People who are generous by nature have a higher IQ, research finds.
Generous people are unselfish and sometimes deny themselves so that others can have more.
Although generosity is not something people usually associate with intelligence, psychological research clearly shows a link.
Intelligent people may be more generous partly because they can afford it.
People with higher IQs generally have greater resources, or can expect to recover what they have given away later on.
The conclusions come from a study in which 96 people played games that involved either donating to others or keeping things for themselves.
The results revealed that intelligent people were more generous to others.
In contrast, those who kept more for themselves tended to be less intelligent.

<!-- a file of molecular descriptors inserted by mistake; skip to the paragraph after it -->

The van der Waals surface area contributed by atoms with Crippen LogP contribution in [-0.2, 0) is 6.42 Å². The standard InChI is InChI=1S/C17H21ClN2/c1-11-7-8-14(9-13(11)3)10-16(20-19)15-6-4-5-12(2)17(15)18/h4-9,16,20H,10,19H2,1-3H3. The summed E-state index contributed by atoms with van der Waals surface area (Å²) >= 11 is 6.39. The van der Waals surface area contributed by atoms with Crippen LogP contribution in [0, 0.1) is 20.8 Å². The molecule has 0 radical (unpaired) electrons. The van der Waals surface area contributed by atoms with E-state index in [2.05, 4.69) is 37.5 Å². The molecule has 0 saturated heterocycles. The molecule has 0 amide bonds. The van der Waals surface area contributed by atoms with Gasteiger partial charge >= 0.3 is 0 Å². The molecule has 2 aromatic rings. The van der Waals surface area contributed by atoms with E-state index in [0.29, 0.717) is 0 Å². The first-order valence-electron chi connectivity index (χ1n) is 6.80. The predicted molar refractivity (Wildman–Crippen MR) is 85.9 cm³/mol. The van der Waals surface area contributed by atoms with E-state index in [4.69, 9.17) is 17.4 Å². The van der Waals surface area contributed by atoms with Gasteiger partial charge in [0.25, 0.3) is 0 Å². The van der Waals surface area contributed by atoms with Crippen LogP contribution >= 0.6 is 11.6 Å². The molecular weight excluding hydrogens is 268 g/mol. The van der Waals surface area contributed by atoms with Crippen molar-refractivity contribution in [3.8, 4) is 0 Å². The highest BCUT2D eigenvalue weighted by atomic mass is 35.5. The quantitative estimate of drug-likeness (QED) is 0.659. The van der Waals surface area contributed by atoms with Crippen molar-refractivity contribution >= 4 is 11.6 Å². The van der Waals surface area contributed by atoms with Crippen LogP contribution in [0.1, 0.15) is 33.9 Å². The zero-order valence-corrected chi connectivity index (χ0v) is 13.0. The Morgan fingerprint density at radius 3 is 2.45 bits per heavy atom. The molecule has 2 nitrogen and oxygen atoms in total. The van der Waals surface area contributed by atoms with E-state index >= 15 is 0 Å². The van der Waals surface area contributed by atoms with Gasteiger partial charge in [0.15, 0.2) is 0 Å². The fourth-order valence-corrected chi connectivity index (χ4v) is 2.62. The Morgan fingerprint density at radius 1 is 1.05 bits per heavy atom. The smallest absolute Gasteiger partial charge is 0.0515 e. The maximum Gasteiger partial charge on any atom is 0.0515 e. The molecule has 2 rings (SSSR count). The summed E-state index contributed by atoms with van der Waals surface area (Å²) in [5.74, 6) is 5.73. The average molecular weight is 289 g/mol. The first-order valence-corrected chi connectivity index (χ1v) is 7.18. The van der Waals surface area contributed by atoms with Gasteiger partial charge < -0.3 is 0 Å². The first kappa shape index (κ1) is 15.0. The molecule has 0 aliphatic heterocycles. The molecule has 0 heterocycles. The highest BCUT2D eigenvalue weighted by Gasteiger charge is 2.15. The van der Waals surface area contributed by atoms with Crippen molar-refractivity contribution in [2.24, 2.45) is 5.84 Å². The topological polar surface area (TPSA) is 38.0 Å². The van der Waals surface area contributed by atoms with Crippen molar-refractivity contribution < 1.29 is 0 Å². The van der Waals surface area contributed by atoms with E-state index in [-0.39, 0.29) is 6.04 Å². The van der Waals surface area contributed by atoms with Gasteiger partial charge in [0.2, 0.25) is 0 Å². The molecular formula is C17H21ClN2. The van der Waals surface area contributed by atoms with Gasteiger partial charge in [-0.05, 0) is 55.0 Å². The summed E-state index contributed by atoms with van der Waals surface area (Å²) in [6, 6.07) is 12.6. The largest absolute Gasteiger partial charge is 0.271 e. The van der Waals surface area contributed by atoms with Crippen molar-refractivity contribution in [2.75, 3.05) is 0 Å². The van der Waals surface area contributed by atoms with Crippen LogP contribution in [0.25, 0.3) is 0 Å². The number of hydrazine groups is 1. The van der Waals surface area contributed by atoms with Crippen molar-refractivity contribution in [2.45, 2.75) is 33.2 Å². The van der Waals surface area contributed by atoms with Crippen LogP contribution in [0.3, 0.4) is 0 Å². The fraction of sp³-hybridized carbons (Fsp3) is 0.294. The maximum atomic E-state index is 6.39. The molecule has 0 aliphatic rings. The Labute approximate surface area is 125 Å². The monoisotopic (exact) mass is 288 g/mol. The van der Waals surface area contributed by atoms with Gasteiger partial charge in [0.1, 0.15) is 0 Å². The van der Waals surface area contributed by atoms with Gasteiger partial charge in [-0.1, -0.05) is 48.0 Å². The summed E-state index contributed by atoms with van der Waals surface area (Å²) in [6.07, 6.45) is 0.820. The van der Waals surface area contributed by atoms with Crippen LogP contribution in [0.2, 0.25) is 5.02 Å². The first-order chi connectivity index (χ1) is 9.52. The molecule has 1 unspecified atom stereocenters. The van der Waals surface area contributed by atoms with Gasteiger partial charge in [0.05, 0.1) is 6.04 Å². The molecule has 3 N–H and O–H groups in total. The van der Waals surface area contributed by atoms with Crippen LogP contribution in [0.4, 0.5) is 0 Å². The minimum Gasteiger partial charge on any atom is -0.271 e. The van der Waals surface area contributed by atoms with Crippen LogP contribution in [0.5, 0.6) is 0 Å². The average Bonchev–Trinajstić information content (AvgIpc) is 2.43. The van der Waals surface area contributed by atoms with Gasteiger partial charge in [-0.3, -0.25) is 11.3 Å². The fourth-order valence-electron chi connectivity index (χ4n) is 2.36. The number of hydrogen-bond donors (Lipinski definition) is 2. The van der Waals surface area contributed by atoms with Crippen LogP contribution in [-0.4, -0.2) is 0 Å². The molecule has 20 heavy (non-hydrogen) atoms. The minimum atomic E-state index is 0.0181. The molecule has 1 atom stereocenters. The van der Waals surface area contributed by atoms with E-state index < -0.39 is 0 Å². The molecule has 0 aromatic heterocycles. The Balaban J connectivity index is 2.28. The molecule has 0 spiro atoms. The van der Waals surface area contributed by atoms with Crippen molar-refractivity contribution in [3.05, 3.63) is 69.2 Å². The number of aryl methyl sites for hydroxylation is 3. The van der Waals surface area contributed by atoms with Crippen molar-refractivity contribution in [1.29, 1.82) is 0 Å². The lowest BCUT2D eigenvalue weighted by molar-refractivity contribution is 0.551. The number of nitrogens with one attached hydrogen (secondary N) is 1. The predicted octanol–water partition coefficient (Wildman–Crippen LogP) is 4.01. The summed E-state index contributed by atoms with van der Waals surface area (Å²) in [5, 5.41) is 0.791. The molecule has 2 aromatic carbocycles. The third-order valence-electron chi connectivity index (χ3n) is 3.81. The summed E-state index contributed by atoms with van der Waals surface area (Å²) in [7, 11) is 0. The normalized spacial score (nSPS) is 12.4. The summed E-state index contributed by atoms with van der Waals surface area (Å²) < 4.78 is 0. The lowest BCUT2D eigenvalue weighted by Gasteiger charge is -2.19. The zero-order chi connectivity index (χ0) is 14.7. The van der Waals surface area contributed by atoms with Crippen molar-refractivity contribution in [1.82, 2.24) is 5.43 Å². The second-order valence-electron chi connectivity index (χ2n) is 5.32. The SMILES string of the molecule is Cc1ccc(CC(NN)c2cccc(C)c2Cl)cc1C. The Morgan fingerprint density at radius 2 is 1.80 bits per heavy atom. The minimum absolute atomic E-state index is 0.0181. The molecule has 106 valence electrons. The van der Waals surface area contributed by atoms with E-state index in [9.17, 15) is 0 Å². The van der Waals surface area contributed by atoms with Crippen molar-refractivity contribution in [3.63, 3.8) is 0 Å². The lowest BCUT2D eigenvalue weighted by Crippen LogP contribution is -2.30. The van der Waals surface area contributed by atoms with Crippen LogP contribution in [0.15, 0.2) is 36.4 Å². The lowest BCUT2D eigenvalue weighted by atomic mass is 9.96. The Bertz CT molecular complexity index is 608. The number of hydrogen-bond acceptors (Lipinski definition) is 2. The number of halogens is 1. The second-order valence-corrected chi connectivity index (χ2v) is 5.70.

The study’s authors used the results of SAT tests, which can be converted into approximate IQ scores.
“We find that subjects who perform better on the Math portion of the SAT [Scholastic Aptitude Test] are more generous in both the dictator game and the SVO [Social Value Orientation] measure.[…]
Our results involving SAT scores […] suggest that measures of cognitive ability, which are less sensitive to the intrinsic motivation of the subject, are positively related to generosity.”
About the author
Psychologist, Jeremy Dean, PhD is the founder and author of PsyBlog. He holds a doctorate in psychology from University College London and two other advanced degrees in psychology.
He has been writing about scientific research on PsyBlog since 2004. He is also the author of the book “Making Habits, Breaking Habits” (Da Capo, 2003) and several ebooks:
- Accept Yourself: How to feel a profound sense of warmth and self-compassion
- The Anxiety Plan: 42 Strategies For Worry, Phobias, OCD and Panic
- Spark: 17 Steps That Will Boost Your Motivation For Anything
- Activate: How To Find Joy Again By Changing What You Do
The study was published in the Journal of Economic Behavior & Organization (Chen et al., 2013).